Movie Review: Elle R | 2h 10min Director: Paul Verhoeven Stars: Isabelle Huppert, Laurent Lafitte, Anne Consigny by Jason Koenigsberg Elle is one of the most excruciating and perverse movies of […]
Movie Review: Elle
R | 2h 10min
Director: Paul Verhoeven
Stars: Isabelle Huppert, Laurent Lafitte, Anne Consigny
by Jason Koenigsberg
Elle is one of the most excruciating and perverse movies of 2016. It is intended to outrage viewers but one should expect nothing less from Dutch director Paul Verhoeven (Robocop, Basic Instinct, Black Book) who welcomes controversy and never shies away from an opportunity to illicit shock and awe from his art. However his directional prowess in Elle is equalled by French actress Isabelle Huppert who gives one of the most fearless and intense performances of recent memory. 2016 was a year mostly filled with passable and safe movies from Hollywood, thank God for Paul Verhoeven still being able to push buttons and deliver something memorable that even if people do not like it, will have strong emotional responses to it and are likely not going to forget. Elle is a kinky, twisted, comedy with characters who have sadistic sexual desires. At times it is meant to challenge the audiences sensibilities for taste.
The opening shot is of a black cat as we hear a sexual assault taking place. The opening scene is done in a very matter-of-fact manner with no sense of urgency or eroticism in the aftermath of rape. We meet Michele LeBlanc (Isabelle Huppert) who avoids calling the police and is reluctant to tell her son or her friends about the break in and assault. She is a successful businesswoman with a background in literature working as a video game developer that designs very violent and sexual games. We also learn very early on that she has enemies but the reason why is not revealed until much later in the film.
The screenplay is more complex from Paul Verhoeven’s American films and takes time to unravel. It is laced with very dark humor throughout and not typical dark humor, but the audience may find themselves laughing about topics and situations that they would have never found to be humorous in any other context. It is daring and never succumbs to cliches that other sexual thrillers or dysfunctional family dramas would. Literally, the audience never knows what will happen next because every character we meet harbors dark secrets. The humor is mostly based on awkward and bizarre relationships between the characters but never one to shy away from controversy, Paul Verhoeven displays a lot of dark, anti-religious, particularly anti-Catholic humor.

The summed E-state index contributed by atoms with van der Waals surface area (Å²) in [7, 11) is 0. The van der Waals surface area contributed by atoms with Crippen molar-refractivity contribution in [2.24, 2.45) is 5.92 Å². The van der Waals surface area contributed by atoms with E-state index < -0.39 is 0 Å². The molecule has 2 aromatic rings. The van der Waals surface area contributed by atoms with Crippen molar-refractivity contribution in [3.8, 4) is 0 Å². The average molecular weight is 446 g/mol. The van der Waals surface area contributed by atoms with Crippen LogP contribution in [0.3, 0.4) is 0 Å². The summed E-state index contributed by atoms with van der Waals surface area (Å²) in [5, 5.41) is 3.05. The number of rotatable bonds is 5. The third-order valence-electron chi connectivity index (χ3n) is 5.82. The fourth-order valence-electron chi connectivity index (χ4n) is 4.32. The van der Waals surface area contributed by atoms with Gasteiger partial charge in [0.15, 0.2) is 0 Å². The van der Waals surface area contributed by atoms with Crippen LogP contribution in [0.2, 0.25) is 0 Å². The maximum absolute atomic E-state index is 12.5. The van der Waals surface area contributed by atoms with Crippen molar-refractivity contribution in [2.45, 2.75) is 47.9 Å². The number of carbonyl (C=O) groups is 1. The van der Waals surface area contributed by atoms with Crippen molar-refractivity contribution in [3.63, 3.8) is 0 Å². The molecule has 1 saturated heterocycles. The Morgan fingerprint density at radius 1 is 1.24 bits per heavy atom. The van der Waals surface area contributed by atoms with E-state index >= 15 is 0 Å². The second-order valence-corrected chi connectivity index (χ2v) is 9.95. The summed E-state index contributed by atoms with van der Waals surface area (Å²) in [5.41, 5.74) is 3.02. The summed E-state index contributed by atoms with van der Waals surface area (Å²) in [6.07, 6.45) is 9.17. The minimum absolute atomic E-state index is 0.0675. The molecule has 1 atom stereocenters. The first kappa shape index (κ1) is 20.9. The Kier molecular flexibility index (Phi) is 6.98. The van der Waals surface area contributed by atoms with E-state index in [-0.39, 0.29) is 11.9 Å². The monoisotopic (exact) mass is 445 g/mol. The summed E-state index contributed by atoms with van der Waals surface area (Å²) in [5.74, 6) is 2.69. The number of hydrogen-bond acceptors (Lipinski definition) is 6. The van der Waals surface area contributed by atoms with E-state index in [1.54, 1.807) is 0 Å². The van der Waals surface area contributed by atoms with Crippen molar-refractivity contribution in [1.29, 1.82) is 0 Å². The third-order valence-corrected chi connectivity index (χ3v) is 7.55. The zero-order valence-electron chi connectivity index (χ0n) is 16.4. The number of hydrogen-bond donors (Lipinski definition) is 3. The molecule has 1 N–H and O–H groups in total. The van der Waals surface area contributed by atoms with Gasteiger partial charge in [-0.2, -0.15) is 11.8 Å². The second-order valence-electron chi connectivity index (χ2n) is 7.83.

The greatest aspect of Elle is the lead performance by veteran French actress Isabelle Huppert. She creates a loathsome and despicable character, one of the most selfish protagonists you will ever see in a motion picture. This is no easy task and an extremely brave performance for the actress to put herself through such compromising scenes. At times Elle is a complex character study of a wealthy and successful woman dealing with rape. But then the script throws several curveballs and it turns into a study of a lascivious woman and her aberrant sexual desires. The curveballs the movie throws at us involve all the other people in Elle’s life, with obnoxious behavior by her mother, her son and his pregnant girlfriend, her coworkers, ex husband, neighbors, and a couple that are her and her exes best friends. Slowly the audience learns each of these characters are not what they appear to be on the surface. These are sad, lonely and desperate people each longing for love in their own slightly perverse way. Elle is a portrait of a dysfunctional family at Christmas which emphasizes how lonely and miserable the characters are surrounded by scenes where they should have everything they need to be content.
Elle is a lot of different things but by the end, it emerges as a powerful film about the scars we get from our parents growing up and how we sometimes pay for the sins of our fathers as children but also as adults. Huppert’s portrayal of an emotionally broken woman who carries a burden her parents inflicted on her from childhood that never goes away, is one of the bravest and most complex performances from 2016.